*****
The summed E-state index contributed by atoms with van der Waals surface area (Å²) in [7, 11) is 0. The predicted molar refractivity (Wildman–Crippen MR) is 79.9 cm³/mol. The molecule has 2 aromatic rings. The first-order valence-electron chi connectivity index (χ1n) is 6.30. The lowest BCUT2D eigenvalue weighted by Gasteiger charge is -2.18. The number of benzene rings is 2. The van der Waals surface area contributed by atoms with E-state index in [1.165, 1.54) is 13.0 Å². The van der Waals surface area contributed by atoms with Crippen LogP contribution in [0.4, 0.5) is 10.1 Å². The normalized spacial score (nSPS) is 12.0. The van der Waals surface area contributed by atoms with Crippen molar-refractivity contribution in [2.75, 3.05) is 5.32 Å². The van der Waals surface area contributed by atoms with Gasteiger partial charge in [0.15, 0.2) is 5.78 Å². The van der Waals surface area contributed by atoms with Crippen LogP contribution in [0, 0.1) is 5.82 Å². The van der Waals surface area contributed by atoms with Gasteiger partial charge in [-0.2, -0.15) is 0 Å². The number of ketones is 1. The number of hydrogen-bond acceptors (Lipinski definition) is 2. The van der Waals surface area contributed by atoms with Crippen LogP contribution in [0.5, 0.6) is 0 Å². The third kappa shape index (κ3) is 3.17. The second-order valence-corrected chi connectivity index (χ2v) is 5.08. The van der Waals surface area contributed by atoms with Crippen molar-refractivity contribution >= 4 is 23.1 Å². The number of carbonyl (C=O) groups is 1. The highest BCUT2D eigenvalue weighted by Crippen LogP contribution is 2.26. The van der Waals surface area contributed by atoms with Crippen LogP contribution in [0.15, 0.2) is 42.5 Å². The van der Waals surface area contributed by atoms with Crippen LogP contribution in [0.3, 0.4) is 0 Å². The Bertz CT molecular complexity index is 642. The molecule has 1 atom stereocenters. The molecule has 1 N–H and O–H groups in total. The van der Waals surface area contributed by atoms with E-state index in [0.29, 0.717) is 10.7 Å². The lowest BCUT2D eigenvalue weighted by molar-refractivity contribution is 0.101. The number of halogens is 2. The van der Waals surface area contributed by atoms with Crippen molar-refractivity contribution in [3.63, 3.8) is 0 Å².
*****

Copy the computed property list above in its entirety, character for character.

The summed E-state index contributed by atoms with van der Waals surface area (Å²) in [7, 11) is 0. The predicted molar refractivity (Wildman–Crippen MR) is 79.9 cm³/mol. The molecule has 2 aromatic rings. The first-order valence-electron chi connectivity index (χ1n) is 6.30. The lowest BCUT2D eigenvalue weighted by Gasteiger charge is -2.18. The number of benzene rings is 2. The van der Waals surface area contributed by atoms with E-state index in [1.165, 1.54) is 13.0 Å². The van der Waals surface area contributed by atoms with Crippen LogP contribution in [0.4, 0.5) is 10.1 Å². The normalized spacial score (nSPS) is 12.0. The van der Waals surface area contributed by atoms with Crippen molar-refractivity contribution in [2.75, 3.05) is 5.32 Å². The van der Waals surface area contributed by atoms with Gasteiger partial charge in [0.15, 0.2) is 5.78 Å². The van der Waals surface area contributed by atoms with Crippen LogP contribution in [0, 0.1) is 5.82 Å². The van der Waals surface area contributed by atoms with Gasteiger partial charge in [-0.2, -0.15) is 0 Å². The number of ketones is 1. The number of hydrogen-bond acceptors (Lipinski definition) is 2. The van der Waals surface area contributed by atoms with Crippen LogP contribution in [0.5, 0.6) is 0 Å². The third kappa shape index (κ3) is 3.17. The second-order valence-corrected chi connectivity index (χ2v) is 5.08. The van der Waals surface area contributed by atoms with Crippen molar-refractivity contribution >= 4 is 23.1 Å². The number of carbonyl (C=O) groups is 1. The highest BCUT2D eigenvalue weighted by Crippen LogP contribution is 2.26. The van der Waals surface area contributed by atoms with Crippen LogP contribution in [0.15, 0.2) is 42.5 Å². The van der Waals surface area contributed by atoms with Crippen LogP contribution in [0.3, 0.4) is 0 Å². The Bertz CT molecular complexity index is 642. The molecule has 1 atom stereocenters. The molecule has 1 N–H and O–H groups in total. The van der Waals surface area contributed by atoms with E-state index in [0.29, 0.717) is 10.7 Å². The lowest BCUT2D eigenvalue weighted by molar-refractivity contribution is 0.101. The number of halogens is 2. The van der Waals surface area contributed by atoms with Crippen molar-refractivity contribution in [3.63, 3.8) is 0 Å².